Since Canada legalized cannabis in October, medicinal marijuana users say their costs have jumped noticeably — pushing more of them to find cheaper sources on the black market.
For the more than 300,000 licensed medical users in this country, federal excise taxes ushered in with legalization have been a bone of contention.
A national lobby group is calling on Ottawa to remove the roughly 10 per cent excise tax on medicinal marijuana, a new levy they say will add hundreds of dollars a year to the cost of their medicine.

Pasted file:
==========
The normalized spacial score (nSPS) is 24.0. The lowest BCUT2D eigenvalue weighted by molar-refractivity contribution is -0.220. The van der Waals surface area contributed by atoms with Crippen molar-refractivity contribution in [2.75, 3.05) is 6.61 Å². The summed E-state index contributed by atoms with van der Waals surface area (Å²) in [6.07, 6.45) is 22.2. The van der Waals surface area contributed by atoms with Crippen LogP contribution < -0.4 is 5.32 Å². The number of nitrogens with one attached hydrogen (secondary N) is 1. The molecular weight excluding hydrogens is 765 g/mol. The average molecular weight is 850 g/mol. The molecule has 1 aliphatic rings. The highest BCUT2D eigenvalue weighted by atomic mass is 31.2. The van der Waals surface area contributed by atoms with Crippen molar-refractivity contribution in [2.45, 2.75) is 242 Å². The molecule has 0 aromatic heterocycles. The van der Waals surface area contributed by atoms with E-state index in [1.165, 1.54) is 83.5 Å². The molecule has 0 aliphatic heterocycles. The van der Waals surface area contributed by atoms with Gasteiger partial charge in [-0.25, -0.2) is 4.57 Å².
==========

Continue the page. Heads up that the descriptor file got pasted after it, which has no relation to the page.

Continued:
“I’ve seen my costs go up in the last few months as some producers have passed along the excise tax costs to their patients,” said Peter Thurley, a Kitchener-based board member with Canadians for Fair Access to Medical Marijuana.
“We’re hoping the federal government will actually listen to patients, and have those taxes taken off.”
Medical cannabis, which Thurley uses to treat chronic nerve pain from major stomach surgery, is the only medicine that is taxed in Canada, he said. The excise tax is paid by licensed cannabis producers, while consumers pay the provincial sales tax — another concern for Canadians for Fair Access to Medical Marijuana.